The trumpet is a brass instrument commonly used in classical and jazz ensembles. The trumpet group ranges from the piccolo trumpet—with the highest register in the brass family—to the bass trumpet, pitched one octave below the standard B♭ or C trumpet.
This article needs additional citations for verification. (October 2019)
(Valved aerophone sounded by lip vibration)
|flugelhorn, cornet, cornett, flumpet, bugle, natural trumpet, bass trumpet, post horn, Roman tuba, buccina, cornu, lituus, shofar, dord, dung chen, sringa, shankha, lur, didgeridoo, alphorn, Russian horns, serpent, ophicleide, piccolo trumpet, horn, alto horn, baritone horn, pocket trumpet|
|Part of a series on|
Trumpet-like instruments have historically been used as signaling devices in battle or hunting, with examples dating back to at least 1500 BC. They began to be used as musical instruments only in the late 14th or early 15th century. Trumpets are used in art music styles, for instance in orchestras, concert bands, and jazz ensembles, as well as in popular music. They are played by blowing air through nearly closed lips (called the player's embouchure), producing a "buzzing" sound that starts a standing wave vibration in the air column inside the instrument. Since the late 15th century, trumpets have primarily been constructed of brass tubing, usually bent twice into a rounded rectangular shape.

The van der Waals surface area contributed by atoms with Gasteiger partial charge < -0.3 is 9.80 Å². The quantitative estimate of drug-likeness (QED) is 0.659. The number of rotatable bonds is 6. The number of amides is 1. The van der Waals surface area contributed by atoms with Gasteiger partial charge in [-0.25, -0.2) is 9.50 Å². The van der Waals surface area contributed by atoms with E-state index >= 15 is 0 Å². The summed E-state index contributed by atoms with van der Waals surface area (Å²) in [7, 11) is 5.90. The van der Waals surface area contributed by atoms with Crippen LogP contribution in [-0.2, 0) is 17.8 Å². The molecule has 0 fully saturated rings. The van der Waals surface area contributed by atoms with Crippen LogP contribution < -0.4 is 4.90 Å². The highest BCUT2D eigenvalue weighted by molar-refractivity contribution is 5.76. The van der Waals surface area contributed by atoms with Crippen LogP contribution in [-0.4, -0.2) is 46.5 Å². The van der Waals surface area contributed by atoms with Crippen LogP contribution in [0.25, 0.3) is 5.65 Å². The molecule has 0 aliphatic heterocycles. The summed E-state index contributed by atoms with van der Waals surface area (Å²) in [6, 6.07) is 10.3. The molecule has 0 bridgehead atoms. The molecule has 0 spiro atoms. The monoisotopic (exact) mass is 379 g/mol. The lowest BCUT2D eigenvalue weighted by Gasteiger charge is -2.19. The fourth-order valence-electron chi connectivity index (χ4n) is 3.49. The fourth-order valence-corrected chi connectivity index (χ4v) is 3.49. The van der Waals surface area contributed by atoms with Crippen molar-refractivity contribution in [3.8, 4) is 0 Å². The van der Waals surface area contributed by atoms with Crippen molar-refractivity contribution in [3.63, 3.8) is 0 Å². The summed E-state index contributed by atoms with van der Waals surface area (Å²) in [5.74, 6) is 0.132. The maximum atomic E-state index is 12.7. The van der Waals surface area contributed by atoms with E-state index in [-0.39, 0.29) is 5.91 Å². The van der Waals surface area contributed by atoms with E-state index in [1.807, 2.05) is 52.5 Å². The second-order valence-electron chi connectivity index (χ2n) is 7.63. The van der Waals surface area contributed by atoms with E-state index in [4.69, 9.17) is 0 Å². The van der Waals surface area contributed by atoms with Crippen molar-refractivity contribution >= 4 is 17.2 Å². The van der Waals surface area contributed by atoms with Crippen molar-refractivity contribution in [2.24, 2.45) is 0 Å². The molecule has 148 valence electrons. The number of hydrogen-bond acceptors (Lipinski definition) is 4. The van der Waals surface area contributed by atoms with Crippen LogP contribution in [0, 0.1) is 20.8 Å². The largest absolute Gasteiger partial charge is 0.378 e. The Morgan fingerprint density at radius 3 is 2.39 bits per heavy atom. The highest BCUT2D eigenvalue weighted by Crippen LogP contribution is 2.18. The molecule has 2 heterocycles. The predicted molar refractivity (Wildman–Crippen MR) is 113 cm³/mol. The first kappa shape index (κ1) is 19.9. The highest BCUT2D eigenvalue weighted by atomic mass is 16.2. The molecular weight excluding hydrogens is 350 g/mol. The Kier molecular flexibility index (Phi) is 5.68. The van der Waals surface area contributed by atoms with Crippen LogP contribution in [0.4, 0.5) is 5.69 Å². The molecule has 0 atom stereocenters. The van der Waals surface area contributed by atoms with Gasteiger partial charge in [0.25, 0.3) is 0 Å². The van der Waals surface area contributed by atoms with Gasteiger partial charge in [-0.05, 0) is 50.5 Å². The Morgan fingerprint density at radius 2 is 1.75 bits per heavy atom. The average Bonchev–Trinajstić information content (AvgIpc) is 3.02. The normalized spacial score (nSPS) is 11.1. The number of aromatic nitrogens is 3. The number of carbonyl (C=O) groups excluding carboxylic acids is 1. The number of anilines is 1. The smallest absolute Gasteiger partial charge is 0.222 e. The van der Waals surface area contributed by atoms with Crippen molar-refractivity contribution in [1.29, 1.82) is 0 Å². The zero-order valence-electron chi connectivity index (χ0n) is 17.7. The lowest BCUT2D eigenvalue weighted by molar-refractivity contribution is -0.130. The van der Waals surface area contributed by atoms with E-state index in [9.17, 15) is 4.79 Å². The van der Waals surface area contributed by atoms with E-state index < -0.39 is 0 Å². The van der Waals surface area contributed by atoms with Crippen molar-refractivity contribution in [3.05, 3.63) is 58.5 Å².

There are many distinct types of trumpet, with the most common being pitched in B♭ (a transposing instrument), having a tubing length of about 1.48 m (4 ft 10 in). Early trumpets did not provide means to change the length of tubing, whereas modern instruments generally have three (or sometimes four) valves in order to change their pitch. Most trumpets have valves of the piston type, while some have the rotary type. The use of rotary-valved trumpets is more common in orchestral settings (especially in German and German-style orchestras), although this practice varies by country. A musician who plays the trumpet is called a trumpet player or trumpeter.